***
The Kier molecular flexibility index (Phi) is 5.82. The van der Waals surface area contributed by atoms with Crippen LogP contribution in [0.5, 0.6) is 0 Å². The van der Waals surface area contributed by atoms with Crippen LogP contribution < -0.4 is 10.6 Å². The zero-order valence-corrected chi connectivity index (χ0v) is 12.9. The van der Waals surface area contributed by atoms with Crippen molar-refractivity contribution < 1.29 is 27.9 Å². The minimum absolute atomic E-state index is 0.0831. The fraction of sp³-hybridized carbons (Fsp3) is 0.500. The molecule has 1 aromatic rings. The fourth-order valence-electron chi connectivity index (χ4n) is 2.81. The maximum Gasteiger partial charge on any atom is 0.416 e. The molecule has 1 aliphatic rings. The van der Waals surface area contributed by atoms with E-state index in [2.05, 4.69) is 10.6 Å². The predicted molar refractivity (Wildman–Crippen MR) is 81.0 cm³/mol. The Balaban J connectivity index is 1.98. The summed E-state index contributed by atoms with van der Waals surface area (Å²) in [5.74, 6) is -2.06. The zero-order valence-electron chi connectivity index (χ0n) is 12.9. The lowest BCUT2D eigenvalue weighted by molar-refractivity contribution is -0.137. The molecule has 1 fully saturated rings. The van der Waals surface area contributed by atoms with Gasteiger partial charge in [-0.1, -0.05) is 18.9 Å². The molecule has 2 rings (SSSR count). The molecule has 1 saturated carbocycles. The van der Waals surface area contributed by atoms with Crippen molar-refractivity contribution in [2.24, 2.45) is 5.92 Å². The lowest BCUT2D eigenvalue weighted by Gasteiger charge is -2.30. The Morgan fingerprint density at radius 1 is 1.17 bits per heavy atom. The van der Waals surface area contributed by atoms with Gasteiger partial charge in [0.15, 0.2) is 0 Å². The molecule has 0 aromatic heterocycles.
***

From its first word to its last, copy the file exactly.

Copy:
The Kier molecular flexibility index (Phi) is 5.82. The van der Waals surface area contributed by atoms with Crippen LogP contribution in [0.5, 0.6) is 0 Å². The van der Waals surface area contributed by atoms with Crippen LogP contribution < -0.4 is 10.6 Å². The zero-order valence-corrected chi connectivity index (χ0v) is 12.9. The van der Waals surface area contributed by atoms with Crippen molar-refractivity contribution < 1.29 is 27.9 Å². The minimum absolute atomic E-state index is 0.0831. The fraction of sp³-hybridized carbons (Fsp3) is 0.500. The molecule has 1 aromatic rings. The fourth-order valence-electron chi connectivity index (χ4n) is 2.81. The maximum Gasteiger partial charge on any atom is 0.416 e. The molecule has 1 aliphatic rings. The van der Waals surface area contributed by atoms with E-state index in [2.05, 4.69) is 10.6 Å². The predicted molar refractivity (Wildman–Crippen MR) is 81.0 cm³/mol. The Balaban J connectivity index is 1.98. The summed E-state index contributed by atoms with van der Waals surface area (Å²) in [5.74, 6) is -2.06. The zero-order valence-electron chi connectivity index (χ0n) is 12.9. The lowest BCUT2D eigenvalue weighted by molar-refractivity contribution is -0.137. The molecule has 1 fully saturated rings. The van der Waals surface area contributed by atoms with Gasteiger partial charge in [-0.1, -0.05) is 18.9 Å². The molecule has 2 rings (SSSR count). The molecule has 1 saturated carbocycles. The van der Waals surface area contributed by atoms with Crippen molar-refractivity contribution in [2.24, 2.45) is 5.92 Å². The lowest BCUT2D eigenvalue weighted by Gasteiger charge is -2.30. The Morgan fingerprint density at radius 1 is 1.17 bits per heavy atom. The van der Waals surface area contributed by atoms with Gasteiger partial charge in [0.15, 0.2) is 0 Å². The molecule has 0 aromatic heterocycles.